Canine ehrlichiosis


Canine ehrlichiosis has been detected in Queensland, Western Australia, Northern Territory and South Australia.

You can protect your dog and help stop the spread.

Make sure your dog is on an effective tick control program that uses external products that repel and kill ticks on contact. Speak to your veterinarian for advice.

Dog owners and carers have a general biosecurity obligation (GBO) to take all reasonable steps to prevent the spread of Ehrlichia canis.

If your dog is showing signs of this disease, you should seek veterinary advice immediately. A veterinarian who suspects infection with E. canis must report it to Biosecurity Queensland on 13 25 23 or contact the Emergency Animal Disease Hotline on 1800 675 888.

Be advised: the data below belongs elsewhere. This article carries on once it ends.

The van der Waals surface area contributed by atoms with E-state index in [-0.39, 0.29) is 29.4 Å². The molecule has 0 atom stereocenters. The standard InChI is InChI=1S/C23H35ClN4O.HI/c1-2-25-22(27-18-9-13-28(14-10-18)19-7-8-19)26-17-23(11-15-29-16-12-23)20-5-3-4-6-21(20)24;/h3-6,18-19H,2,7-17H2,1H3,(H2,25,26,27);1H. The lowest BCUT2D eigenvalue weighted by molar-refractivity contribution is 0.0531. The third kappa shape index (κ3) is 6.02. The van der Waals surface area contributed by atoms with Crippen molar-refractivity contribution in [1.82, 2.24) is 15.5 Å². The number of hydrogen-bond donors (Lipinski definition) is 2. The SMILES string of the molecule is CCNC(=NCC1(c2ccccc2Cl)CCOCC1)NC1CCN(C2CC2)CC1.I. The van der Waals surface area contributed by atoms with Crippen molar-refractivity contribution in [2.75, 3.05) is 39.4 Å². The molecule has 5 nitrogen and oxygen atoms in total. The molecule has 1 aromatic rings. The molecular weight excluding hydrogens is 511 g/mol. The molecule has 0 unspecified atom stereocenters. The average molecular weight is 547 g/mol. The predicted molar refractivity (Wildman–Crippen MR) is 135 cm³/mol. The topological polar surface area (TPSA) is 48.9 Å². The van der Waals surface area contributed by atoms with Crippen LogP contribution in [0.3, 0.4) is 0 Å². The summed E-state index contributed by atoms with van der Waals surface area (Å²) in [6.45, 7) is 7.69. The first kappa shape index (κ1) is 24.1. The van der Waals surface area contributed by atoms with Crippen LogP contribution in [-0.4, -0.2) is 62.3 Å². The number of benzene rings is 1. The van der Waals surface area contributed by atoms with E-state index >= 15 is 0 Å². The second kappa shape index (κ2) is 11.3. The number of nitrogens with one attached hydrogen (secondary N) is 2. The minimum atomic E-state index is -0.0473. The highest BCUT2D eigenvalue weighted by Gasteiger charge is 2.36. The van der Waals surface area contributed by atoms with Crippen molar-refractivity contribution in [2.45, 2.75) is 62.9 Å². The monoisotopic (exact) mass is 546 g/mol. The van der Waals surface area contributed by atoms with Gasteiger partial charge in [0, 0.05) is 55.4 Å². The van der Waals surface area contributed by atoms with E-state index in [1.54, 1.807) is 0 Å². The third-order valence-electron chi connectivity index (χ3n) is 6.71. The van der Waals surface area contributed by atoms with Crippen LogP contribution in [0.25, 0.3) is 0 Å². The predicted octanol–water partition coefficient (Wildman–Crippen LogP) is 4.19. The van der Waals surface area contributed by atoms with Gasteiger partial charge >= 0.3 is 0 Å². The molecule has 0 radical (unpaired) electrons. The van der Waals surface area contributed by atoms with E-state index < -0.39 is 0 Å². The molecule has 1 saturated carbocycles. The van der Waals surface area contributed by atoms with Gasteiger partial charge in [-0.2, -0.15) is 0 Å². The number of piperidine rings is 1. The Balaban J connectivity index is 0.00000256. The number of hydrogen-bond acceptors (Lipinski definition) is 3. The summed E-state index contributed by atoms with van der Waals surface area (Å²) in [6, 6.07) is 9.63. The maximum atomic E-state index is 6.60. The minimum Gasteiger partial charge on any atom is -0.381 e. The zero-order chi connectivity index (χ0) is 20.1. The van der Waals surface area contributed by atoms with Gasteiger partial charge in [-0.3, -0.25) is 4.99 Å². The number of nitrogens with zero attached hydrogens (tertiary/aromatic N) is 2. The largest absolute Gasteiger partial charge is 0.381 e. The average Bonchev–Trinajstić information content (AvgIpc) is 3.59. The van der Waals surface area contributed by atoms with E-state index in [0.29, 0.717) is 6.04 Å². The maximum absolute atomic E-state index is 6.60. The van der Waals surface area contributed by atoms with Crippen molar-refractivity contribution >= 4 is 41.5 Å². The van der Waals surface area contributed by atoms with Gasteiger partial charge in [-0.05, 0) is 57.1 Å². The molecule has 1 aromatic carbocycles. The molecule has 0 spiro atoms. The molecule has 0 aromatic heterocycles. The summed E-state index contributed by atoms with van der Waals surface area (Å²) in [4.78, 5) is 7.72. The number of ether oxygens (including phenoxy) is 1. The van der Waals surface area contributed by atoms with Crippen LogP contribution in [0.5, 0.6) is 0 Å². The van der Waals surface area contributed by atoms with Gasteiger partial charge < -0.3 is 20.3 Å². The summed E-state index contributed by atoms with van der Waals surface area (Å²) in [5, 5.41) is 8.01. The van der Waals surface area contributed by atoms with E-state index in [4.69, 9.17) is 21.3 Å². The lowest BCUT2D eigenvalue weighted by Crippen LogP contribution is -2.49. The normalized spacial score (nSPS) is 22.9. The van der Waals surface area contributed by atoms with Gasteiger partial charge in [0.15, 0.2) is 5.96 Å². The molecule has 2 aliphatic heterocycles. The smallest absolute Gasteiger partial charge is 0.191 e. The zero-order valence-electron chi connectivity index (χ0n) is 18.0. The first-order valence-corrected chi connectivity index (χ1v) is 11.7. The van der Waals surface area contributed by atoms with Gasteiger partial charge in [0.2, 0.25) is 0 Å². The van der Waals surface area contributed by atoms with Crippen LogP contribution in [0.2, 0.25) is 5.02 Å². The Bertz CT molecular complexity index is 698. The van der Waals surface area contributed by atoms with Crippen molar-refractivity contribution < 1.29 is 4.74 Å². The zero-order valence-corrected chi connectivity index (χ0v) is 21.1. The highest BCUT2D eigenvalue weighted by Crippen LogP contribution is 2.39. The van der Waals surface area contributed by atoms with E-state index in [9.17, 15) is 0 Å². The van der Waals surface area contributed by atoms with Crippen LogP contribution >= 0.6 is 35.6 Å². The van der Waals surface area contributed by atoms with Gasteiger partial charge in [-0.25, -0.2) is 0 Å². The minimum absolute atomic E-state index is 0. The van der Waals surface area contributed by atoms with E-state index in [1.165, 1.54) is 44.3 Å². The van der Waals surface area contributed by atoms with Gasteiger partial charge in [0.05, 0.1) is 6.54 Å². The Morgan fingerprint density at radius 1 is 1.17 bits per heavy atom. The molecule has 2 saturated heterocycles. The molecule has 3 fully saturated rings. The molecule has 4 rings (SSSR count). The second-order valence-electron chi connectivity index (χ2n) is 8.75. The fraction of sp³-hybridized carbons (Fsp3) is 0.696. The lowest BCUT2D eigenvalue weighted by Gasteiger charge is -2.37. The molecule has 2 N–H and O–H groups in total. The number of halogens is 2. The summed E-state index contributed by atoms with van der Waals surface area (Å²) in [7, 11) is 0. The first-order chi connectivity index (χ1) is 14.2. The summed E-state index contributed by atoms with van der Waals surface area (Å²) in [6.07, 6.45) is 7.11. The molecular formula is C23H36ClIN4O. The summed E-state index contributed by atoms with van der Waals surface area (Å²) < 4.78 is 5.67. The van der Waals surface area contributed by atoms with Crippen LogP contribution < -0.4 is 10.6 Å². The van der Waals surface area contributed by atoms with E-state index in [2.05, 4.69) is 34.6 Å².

Canine ehrlichiosis is a tick-borne disease of dogs caused by infection with the bacteria Ehrlichia canis. Dogs become infected with E. canis after being bitten by an infected tick, primarily the brown dog tick (Rhipicephalus sanguineus).

Ehrlichiosis is an intracellular bacterial infection that primarily infects the cells of the immune system. Infected dogs can present with a range of clinical signs or, in some cases, show no signs.

Scientific name

Canine ehrlichiosis


The bacteria Ehrlichia canis

Other names

  • Canine monocytic ehrlichiosis
  • Canine tropical pancytopenia
  • Tracker dog disease
  • Canine haemorrhagic fever
  • Canine typhus


E. canis is found in most of the world and follows the distribution of the vector, the brown dog tick Rhipicephalus sanguineus.

In May 2020, it was confirmed in domesticated dogs in the Kimberley region of Western Australia. This was the first detection of E. canis in Australia.

Further detections have occurred in the Pilbara, Gascoyne and northern Goldfields regions of Western Australia. E. canis has also been confirmed in Port Augusta and northern South Australia, and ehrlichiosis is considered established throughout the Northern Territory.